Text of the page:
I read an article titled Why Posh has the right to push: Caesareans are no more dangerous than natural births last night, and I have been hopping mad over it ever since.
Let’s be clear about a few things here:
Today Ameli and I participated in a Flash Mob in London’s Paddington train station.
So, what is a flash mob?
For most of my time breastfeeding, I have expressed. Initially I did so to get my husband to feed my daughter’s 11pm feed so that I could have some â€˜solid’ sleep. Â At three months, my daughter refused the bottle, but I still needed to express as my boobs were so full, she wasn’t getting everything â€“ and I hoped she’d take the bottle again at some point.
Then I went to South Africa, where breastfeeding rates are abysmal â€“ a great misfortune in a country that desperately needs it â€“ and decided to express for a milk bank there.Â Since we’ve been back in England, I’ve not been expressing much, but I hope to contribute to our local Human Milk for Human Babies group again once things settle down a bit here.
The other day a (male) friend and I were talking when he commented on my breastfeeding blog. At first I wasn’t sure what he was referring to, until I realised he meant this blog. I was a bit confused, but then realised that I do talk about breastfeeding quite a bit, don’t I, so I must love it.
It’s Father’s Day today, and also the start of National Breastfeeding Week, so I thought I’d combine the two and got Ameli’s Daddy â€“ my husband Martin â€“ to chip in with his thoughts on fatherhood, bonding and breastfeeding.
It’s about as helpless as I’ve ever felt as a parent.
The situation goes something like this: it’s 10pm and you’re sitting in the lounge watching TV. Nine-month-old baby has been waking up crying a lot over the last few nights thanks to a particularly bad bout of teething. Being a breastfed baby, however, the soothing reassurance of mum’s breast is all it takes to get her back to sleep within a few moments.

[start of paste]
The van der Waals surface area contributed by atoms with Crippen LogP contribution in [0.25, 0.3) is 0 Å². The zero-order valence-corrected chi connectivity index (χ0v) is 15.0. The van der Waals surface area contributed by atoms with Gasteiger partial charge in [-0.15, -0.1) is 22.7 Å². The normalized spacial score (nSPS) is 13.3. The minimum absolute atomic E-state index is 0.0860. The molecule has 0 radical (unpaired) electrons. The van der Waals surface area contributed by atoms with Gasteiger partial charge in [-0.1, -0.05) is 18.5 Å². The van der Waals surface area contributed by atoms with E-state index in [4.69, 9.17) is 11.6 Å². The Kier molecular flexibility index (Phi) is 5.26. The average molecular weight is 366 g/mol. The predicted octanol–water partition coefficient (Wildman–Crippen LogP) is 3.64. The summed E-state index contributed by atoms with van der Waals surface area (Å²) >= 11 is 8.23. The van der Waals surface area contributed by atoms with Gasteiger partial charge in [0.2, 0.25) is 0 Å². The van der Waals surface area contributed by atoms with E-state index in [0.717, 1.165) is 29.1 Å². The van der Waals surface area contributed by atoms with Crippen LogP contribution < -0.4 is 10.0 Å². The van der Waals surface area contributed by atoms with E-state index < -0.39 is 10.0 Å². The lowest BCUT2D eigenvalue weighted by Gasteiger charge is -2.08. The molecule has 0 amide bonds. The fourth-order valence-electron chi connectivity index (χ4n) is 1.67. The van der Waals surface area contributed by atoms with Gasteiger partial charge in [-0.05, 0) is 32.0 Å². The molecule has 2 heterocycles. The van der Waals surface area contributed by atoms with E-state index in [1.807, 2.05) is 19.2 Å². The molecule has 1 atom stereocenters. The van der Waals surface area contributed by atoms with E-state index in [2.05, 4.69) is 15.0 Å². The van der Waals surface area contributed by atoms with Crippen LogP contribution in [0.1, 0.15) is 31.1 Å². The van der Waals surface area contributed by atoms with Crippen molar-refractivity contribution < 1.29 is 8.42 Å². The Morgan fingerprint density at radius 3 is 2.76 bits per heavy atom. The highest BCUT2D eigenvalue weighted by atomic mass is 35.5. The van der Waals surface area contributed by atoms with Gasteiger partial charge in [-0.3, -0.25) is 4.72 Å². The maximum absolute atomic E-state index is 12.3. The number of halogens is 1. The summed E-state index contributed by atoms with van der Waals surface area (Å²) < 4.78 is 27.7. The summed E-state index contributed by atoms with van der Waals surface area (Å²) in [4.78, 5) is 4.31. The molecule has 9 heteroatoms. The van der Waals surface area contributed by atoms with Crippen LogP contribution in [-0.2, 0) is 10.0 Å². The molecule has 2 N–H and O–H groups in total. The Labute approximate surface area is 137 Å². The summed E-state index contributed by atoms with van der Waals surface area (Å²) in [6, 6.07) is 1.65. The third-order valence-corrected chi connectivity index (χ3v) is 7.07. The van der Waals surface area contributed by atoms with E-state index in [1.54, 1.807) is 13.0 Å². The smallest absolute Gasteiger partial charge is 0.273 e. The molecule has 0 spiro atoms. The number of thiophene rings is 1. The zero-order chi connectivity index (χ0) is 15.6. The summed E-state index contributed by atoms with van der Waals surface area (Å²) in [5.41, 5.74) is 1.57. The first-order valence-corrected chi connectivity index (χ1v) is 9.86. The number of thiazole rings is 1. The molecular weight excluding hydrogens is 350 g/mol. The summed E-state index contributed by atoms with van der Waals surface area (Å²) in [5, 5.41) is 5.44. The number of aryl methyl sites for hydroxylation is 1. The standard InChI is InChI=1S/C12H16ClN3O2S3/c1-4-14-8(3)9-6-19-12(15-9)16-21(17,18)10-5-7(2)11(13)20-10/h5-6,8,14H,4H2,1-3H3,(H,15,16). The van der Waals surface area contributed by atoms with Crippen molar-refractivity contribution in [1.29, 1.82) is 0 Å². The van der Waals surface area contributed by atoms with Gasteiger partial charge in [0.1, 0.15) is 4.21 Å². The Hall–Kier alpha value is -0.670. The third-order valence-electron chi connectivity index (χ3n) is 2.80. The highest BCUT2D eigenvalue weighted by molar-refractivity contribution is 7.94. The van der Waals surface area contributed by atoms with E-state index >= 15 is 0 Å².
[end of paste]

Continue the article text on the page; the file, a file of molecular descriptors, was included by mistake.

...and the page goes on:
It’s that time of the year again â€“ National Breastfeeding Awareness Week. Although, this year, the government have removed funding for it, meaning the 14p they used to spend on each baby in the UK â€˜advertising’ breastfeeding (instead of the Â£20 spent by formula companies) is reduced to, well, nothing.
Fortunately, those of us who believe in breastfeeding and the benefits it holds for both mother and baby, understand how it works, and are constantly amazed at the additional properties and unknown qualities of it, believe in it enough to still honour Breastfeeding Awareness Week, even without the government’s help.
I have a real bug up my nose tonight, so bear with me. Who was it that decided that people shouldn’t share the fact that they’re pregnant before they’re 13 weeks?
No, I’m not pregnant. This isn’t my way of telling you.
I’ve been in a quandary lately. While I would love to live in a world where my daughter could wear only organic clothing, eat only organic food, play in the garden all day with her wood only toys and support only local and parent-run small businesses, this is simply not our lives.
The days go by so fast. I can’t believe so many things: We’ve been back in the UK for two months, you’re twenty months old, all but your nappies have changed from baby to little girl.
Your development is out of this world. I’ve been taking little videos of you almost every day, just to try to keep up. New words enter your vocabulary all the time, and honestly, sometimes you come up with the cutest things.